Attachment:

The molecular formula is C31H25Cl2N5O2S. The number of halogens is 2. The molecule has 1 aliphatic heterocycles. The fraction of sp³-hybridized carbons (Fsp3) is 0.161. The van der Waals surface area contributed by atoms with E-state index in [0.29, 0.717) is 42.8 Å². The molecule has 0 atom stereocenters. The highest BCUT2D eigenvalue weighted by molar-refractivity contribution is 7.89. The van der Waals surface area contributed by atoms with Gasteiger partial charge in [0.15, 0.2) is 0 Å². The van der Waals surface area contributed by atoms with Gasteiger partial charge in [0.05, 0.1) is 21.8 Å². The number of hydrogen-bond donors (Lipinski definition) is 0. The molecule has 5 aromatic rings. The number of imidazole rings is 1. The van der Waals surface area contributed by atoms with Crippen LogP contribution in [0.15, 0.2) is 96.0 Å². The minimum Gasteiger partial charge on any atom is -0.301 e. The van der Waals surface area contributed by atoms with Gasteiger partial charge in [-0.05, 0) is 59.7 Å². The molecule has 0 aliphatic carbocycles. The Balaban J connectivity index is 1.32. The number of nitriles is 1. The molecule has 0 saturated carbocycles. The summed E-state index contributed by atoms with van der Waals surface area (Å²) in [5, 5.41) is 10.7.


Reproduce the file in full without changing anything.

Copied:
The molecular formula is C31H25Cl2N5O2S. The number of halogens is 2. The molecule has 1 aliphatic heterocycles. The fraction of sp³-hybridized carbons (Fsp3) is 0.161. The van der Waals surface area contributed by atoms with E-state index in [0.29, 0.717) is 42.8 Å². The molecule has 0 atom stereocenters. The highest BCUT2D eigenvalue weighted by molar-refractivity contribution is 7.89. The van der Waals surface area contributed by atoms with Gasteiger partial charge in [0.15, 0.2) is 0 Å². The van der Waals surface area contributed by atoms with Gasteiger partial charge in [0.05, 0.1) is 21.8 Å². The number of hydrogen-bond donors (Lipinski definition) is 0. The molecule has 5 aromatic rings. The number of imidazole rings is 1. The van der Waals surface area contributed by atoms with Crippen LogP contribution in [0.15, 0.2) is 96.0 Å². The minimum Gasteiger partial charge on any atom is -0.301 e. The van der Waals surface area contributed by atoms with Gasteiger partial charge in [-0.05, 0) is 59.7 Å². The molecule has 0 aliphatic carbocycles. The Balaban J connectivity index is 1.32. The number of nitriles is 1. The molecule has 0 saturated carbocycles. The summed E-state index contributed by atoms with van der Waals surface area (Å²) in [5, 5.41) is 10.7.